+1-403-510-8834 info@chinookcitydoulas.com
Some of you may know that I was a truck driver before I became a doula (and still am on a casual basis when I am not on call!). I did most of the reading for DONA certification while loading and unloading tankers – shhhhhdon’t tell the safety supervisor. I stopped driving full time when I discovered I was pregnant with my youngest but continued to drive casually as an independent contractor and eventually went on to own my own truck before the recession in 2015.


Ten years ago, I became a single mom with three children. I had no education, no solid work history, nothing but a set of bunk beds and some garbage bags full of clothes and no support from my estranged husband. I knew I needed to find a way to give my family stability, fast. My mom drove truck and suggested it might be the best way to give my family a steady income without going to college or university and that’s what I did. It was fast and effective and for the first time in my life I was truly independent.

Although I enjoy the work and I am proud to do it, my passion has always been working with women, and families. I love everything about pregnancy, birth, and babies! I attended my first birth in 2007 and realized I wanted to become a doula in 2009. I immediately started working through the DONA certification process. It was just a matter of waiting until my life was ready for me to make the type of commitment and sacrifice required. In 201, I gave birth to my youngest child, with the support of a doula of course.

I am a truck driver and a doula. Careers that are so different, I would have never thought I would pursue both at the same time. Thanks to a shared call schedule and agency model, I can do all of the things I love. As I was thinking about this I realized, there are some qualities and skills that I gained from driving trucks that make me a better doula. Who knew the two could be related?


Truck drivers are notorious for working long hours without rest. I have to admit that I have pulled my share of extra long days over the years. As I have gotten older and more responsible I no longer take risks like that as a driver but when supporting clients I use what I learned when I needed to go that extra mile. I also attended Fatigue Management Training that helps me serve you with the same quality of care at twelve hours as I do when I first join you in your labor space.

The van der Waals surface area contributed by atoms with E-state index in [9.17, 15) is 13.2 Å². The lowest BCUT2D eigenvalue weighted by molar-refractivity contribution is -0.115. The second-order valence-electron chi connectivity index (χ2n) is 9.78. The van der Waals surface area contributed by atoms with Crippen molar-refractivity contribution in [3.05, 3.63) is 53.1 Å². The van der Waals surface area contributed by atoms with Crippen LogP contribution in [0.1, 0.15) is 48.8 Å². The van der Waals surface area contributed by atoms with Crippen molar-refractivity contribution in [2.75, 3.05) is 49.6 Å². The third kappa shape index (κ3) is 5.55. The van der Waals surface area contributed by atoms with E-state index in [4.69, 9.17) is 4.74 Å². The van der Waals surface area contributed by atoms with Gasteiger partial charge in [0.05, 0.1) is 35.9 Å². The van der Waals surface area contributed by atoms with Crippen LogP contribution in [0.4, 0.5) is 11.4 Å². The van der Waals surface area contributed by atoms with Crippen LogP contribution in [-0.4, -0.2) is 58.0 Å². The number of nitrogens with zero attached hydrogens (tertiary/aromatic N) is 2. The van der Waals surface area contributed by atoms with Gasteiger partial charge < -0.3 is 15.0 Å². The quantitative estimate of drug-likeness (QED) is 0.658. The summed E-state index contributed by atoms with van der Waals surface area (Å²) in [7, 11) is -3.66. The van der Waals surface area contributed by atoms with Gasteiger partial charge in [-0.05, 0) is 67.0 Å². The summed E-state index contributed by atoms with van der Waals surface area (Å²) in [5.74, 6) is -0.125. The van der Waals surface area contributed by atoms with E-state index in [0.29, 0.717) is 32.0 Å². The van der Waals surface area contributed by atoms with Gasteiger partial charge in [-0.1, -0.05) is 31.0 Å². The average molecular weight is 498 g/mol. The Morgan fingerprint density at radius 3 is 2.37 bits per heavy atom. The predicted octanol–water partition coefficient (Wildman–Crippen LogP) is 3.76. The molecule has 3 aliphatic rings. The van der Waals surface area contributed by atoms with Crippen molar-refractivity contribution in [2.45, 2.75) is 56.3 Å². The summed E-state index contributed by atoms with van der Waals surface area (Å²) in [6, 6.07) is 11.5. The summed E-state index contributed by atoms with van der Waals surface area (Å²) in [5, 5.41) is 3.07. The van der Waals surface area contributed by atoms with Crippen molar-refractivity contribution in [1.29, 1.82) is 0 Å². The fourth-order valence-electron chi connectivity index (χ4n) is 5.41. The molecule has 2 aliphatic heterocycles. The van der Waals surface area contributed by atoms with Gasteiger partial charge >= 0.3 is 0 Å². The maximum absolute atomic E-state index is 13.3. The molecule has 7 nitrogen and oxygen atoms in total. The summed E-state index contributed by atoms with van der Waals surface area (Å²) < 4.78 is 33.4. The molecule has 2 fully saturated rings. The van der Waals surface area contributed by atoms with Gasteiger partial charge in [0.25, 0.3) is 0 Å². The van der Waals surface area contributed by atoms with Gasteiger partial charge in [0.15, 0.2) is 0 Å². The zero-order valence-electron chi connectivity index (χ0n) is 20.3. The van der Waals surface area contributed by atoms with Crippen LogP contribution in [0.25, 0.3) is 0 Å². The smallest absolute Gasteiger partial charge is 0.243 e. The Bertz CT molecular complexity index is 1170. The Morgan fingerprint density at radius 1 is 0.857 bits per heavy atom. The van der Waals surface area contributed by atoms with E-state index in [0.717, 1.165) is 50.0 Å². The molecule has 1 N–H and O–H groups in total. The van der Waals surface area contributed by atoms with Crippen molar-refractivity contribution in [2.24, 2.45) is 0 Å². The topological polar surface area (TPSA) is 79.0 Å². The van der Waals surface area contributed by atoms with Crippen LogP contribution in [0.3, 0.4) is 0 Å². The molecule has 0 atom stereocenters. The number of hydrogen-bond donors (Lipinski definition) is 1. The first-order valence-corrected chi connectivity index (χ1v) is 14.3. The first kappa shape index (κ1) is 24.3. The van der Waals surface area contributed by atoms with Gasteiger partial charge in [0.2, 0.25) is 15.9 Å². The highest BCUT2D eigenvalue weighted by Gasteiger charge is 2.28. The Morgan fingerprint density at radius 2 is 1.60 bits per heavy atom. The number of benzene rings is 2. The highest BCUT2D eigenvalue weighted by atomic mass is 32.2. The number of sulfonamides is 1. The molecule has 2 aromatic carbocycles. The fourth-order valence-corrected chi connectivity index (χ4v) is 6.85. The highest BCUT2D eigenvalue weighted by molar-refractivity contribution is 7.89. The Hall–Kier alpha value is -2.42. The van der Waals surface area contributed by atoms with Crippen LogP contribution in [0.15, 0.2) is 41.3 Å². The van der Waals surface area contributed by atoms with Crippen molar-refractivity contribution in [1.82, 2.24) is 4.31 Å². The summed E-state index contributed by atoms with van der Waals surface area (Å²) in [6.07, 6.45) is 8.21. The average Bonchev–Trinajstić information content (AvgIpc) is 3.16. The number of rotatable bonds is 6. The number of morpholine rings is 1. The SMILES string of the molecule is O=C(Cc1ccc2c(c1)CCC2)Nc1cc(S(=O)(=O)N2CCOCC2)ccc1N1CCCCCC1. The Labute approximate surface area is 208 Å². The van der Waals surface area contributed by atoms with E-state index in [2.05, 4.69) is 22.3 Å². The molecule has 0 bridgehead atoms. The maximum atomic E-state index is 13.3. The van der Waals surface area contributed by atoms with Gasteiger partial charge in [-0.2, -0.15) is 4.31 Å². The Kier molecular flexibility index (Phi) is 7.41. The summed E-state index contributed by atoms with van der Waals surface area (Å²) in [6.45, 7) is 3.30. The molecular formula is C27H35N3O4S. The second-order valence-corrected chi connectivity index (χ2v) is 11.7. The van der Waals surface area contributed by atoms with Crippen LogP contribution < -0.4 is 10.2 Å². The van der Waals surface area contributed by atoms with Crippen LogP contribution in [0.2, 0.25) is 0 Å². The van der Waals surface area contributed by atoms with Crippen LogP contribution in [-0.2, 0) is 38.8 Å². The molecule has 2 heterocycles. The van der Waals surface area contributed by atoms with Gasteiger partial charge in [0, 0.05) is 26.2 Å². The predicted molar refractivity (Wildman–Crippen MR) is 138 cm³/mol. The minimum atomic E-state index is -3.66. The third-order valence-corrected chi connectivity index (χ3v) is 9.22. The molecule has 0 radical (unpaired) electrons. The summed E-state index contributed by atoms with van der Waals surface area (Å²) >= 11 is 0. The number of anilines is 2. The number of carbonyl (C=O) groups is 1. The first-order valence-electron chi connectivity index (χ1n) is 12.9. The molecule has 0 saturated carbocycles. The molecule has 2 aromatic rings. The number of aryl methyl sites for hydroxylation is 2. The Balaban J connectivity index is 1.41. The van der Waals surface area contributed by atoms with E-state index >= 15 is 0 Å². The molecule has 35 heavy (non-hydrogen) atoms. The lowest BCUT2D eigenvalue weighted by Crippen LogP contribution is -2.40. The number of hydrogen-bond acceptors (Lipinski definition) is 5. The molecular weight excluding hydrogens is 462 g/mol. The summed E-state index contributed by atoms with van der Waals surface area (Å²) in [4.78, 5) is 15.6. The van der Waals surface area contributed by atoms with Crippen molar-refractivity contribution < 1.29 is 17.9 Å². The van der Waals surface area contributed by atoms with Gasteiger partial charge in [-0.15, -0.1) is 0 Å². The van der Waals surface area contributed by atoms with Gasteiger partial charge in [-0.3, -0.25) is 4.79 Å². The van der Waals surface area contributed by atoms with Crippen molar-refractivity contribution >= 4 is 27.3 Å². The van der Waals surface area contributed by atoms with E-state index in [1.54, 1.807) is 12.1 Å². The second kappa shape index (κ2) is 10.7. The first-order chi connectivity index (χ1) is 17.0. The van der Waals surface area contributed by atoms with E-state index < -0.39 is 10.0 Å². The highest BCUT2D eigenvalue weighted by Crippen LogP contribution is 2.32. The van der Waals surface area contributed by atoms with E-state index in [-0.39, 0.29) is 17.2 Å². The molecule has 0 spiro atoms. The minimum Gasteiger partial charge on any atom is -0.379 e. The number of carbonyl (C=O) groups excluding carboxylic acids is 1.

In Alberta, where we only have two seasons, mud and snow, you can relax knowing that barring some freak natural phenomenon, I will arrive to help your birth even in the nastiest of weather. I have arrived safely to every destination, never had any kind of collision–knock on wood–and have hundreds of thousands of miles under my belt.


I won’t walk out on you if your birth doesn’t go as planned. I’m going to be there with you providing judgement free support every step of the way. It doesn’t matter if your birth or postpartum recovery gets messy or your pregnancy becomes high risk, I am going to be there for you.

If I learned anything lying on the ground in minus 40 fixing the leak underneath my truck or struggling to stay warm in the back of my rig for hours while I waited for someone to come and help me with a breakdown, or the times I drug chains I couldn’t lift all through the mud to get myself out of a sticky situation, it’s to never give up. Even when you really want to. Some things in life are hard. Harder than you ever imagined. Life rarely goes as planned but you have to roll with it. Those hard days make the best memories. Hard days change you and make you a better person.

​We won’t quit, together.

Having trouble defining support? Check out our 3 Part Series: Support. What does that even mean?
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